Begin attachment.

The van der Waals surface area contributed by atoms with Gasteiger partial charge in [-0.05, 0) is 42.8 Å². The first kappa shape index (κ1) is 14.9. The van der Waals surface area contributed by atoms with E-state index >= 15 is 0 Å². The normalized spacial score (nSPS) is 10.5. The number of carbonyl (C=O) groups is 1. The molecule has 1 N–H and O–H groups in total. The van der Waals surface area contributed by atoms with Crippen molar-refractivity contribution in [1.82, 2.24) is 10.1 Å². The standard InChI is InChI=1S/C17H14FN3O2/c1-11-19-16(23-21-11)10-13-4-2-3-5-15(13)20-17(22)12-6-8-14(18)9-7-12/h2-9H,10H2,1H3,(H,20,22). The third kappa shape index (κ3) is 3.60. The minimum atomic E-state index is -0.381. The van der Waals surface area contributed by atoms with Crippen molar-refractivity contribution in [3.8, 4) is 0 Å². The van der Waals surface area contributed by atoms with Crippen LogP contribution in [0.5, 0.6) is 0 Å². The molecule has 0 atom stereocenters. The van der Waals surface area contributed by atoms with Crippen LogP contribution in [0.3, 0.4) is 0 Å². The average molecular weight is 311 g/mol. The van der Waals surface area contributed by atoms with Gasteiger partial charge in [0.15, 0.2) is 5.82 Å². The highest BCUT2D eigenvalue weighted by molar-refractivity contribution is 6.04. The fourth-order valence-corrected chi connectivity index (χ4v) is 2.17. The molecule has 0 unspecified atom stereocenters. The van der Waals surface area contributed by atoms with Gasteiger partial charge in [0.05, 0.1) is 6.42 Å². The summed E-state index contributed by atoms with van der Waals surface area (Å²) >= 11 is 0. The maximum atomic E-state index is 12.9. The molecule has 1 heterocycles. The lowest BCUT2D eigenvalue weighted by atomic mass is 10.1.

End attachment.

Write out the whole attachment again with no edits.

The van der Waals surface area contributed by atoms with Gasteiger partial charge in [-0.05, 0) is 42.8 Å². The first kappa shape index (κ1) is 14.9. The van der Waals surface area contributed by atoms with E-state index >= 15 is 0 Å². The normalized spacial score (nSPS) is 10.5. The number of carbonyl (C=O) groups is 1. The molecule has 1 N–H and O–H groups in total. The van der Waals surface area contributed by atoms with Crippen molar-refractivity contribution in [1.82, 2.24) is 10.1 Å². The standard InChI is InChI=1S/C17H14FN3O2/c1-11-19-16(23-21-11)10-13-4-2-3-5-15(13)20-17(22)12-6-8-14(18)9-7-12/h2-9H,10H2,1H3,(H,20,22). The third kappa shape index (κ3) is 3.60. The minimum atomic E-state index is -0.381. The van der Waals surface area contributed by atoms with Crippen molar-refractivity contribution in [3.8, 4) is 0 Å². The van der Waals surface area contributed by atoms with Crippen LogP contribution in [0.5, 0.6) is 0 Å². The molecule has 0 atom stereocenters. The van der Waals surface area contributed by atoms with Crippen LogP contribution in [0.3, 0.4) is 0 Å². The average molecular weight is 311 g/mol. The van der Waals surface area contributed by atoms with Gasteiger partial charge in [0.15, 0.2) is 5.82 Å². The highest BCUT2D eigenvalue weighted by molar-refractivity contribution is 6.04. The fourth-order valence-corrected chi connectivity index (χ4v) is 2.17. The molecule has 0 unspecified atom stereocenters. The van der Waals surface area contributed by atoms with Gasteiger partial charge in [0.05, 0.1) is 6.42 Å². The summed E-state index contributed by atoms with van der Waals surface area (Å²) >= 11 is 0. The maximum atomic E-state index is 12.9. The molecule has 1 heterocycles. The lowest BCUT2D eigenvalue weighted by atomic mass is 10.1.